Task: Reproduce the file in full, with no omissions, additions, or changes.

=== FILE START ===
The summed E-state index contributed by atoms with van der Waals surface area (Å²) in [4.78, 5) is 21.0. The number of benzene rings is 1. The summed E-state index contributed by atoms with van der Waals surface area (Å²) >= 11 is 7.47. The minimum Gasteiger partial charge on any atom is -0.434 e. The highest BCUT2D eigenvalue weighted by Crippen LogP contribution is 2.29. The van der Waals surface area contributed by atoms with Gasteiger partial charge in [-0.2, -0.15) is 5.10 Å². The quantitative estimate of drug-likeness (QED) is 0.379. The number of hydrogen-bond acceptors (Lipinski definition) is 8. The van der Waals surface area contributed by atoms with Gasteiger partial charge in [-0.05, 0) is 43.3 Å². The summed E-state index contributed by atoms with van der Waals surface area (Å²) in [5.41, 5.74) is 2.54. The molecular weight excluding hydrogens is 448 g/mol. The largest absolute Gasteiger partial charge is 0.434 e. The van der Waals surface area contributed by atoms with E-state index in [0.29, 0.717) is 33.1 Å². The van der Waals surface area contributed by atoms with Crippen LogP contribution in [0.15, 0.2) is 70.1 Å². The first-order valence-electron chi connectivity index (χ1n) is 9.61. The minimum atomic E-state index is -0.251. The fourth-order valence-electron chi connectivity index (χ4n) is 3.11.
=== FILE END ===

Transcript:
The summed E-state index contributed by atoms with van der Waals surface area (Å²) in [4.78, 5) is 21.0. The number of benzene rings is 1. The summed E-state index contributed by atoms with van der Waals surface area (Å²) >= 11 is 7.47. The minimum Gasteiger partial charge on any atom is -0.434 e. The highest BCUT2D eigenvalue weighted by Crippen LogP contribution is 2.29. The van der Waals surface area contributed by atoms with Gasteiger partial charge in [-0.2, -0.15) is 5.10 Å². The quantitative estimate of drug-likeness (QED) is 0.379. The number of hydrogen-bond acceptors (Lipinski definition) is 8. The van der Waals surface area contributed by atoms with Gasteiger partial charge in [-0.05, 0) is 43.3 Å². The summed E-state index contributed by atoms with van der Waals surface area (Å²) in [5.41, 5.74) is 2.54. The molecular weight excluding hydrogens is 448 g/mol. The largest absolute Gasteiger partial charge is 0.434 e. The van der Waals surface area contributed by atoms with E-state index in [0.29, 0.717) is 33.1 Å². The van der Waals surface area contributed by atoms with Crippen LogP contribution in [0.15, 0.2) is 70.1 Å². The first-order valence-electron chi connectivity index (χ1n) is 9.61. The minimum atomic E-state index is -0.251. The fourth-order valence-electron chi connectivity index (χ4n) is 3.11.